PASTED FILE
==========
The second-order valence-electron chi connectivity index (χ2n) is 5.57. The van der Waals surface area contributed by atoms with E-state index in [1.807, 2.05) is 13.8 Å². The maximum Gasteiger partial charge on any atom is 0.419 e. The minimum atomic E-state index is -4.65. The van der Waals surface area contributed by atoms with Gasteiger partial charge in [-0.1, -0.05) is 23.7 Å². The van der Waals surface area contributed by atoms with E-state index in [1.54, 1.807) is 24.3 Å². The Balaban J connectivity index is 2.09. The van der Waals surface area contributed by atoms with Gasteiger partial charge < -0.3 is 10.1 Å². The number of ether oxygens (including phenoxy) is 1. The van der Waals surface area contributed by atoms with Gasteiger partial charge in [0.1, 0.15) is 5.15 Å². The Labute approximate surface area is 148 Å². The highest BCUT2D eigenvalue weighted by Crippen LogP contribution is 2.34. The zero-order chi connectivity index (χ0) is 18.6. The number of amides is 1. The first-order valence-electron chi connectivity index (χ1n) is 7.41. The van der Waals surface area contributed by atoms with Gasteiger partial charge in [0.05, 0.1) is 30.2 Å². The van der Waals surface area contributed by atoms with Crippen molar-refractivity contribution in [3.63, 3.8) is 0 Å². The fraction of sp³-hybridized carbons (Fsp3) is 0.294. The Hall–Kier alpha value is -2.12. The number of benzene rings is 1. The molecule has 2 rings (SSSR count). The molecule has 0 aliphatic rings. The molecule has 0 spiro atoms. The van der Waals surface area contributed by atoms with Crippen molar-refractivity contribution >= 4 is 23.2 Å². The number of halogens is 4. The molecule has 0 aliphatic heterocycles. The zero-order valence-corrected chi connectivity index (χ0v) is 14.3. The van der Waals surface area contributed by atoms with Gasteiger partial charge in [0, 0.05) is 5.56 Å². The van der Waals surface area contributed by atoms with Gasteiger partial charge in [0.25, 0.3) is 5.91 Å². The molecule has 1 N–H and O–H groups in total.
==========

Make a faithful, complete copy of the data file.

The second-order valence-electron chi connectivity index (χ2n) is 5.57. The van der Waals surface area contributed by atoms with E-state index in [1.807, 2.05) is 13.8 Å². The maximum Gasteiger partial charge on any atom is 0.419 e. The minimum atomic E-state index is -4.65. The van der Waals surface area contributed by atoms with Gasteiger partial charge in [-0.1, -0.05) is 23.7 Å². The van der Waals surface area contributed by atoms with E-state index in [1.54, 1.807) is 24.3 Å². The Balaban J connectivity index is 2.09. The van der Waals surface area contributed by atoms with Gasteiger partial charge < -0.3 is 10.1 Å². The number of ether oxygens (including phenoxy) is 1. The van der Waals surface area contributed by atoms with Gasteiger partial charge in [0.1, 0.15) is 5.15 Å². The Labute approximate surface area is 148 Å². The highest BCUT2D eigenvalue weighted by Crippen LogP contribution is 2.34. The zero-order chi connectivity index (χ0) is 18.6. The number of amides is 1. The first-order valence-electron chi connectivity index (χ1n) is 7.41. The van der Waals surface area contributed by atoms with Gasteiger partial charge in [0.05, 0.1) is 30.2 Å². The van der Waals surface area contributed by atoms with Crippen molar-refractivity contribution in [3.63, 3.8) is 0 Å². The fraction of sp³-hybridized carbons (Fsp3) is 0.294. The Hall–Kier alpha value is -2.12. The number of benzene rings is 1. The molecule has 2 rings (SSSR count). The molecule has 0 aliphatic rings. The molecule has 0 spiro atoms. The van der Waals surface area contributed by atoms with Crippen molar-refractivity contribution >= 4 is 23.2 Å². The number of halogens is 4. The molecule has 0 aliphatic heterocycles. The zero-order valence-corrected chi connectivity index (χ0v) is 14.3. The van der Waals surface area contributed by atoms with Gasteiger partial charge in [0, 0.05) is 5.56 Å². The van der Waals surface area contributed by atoms with Gasteiger partial charge in [0.25, 0.3) is 5.91 Å². The molecule has 1 N–H and O–H groups in total.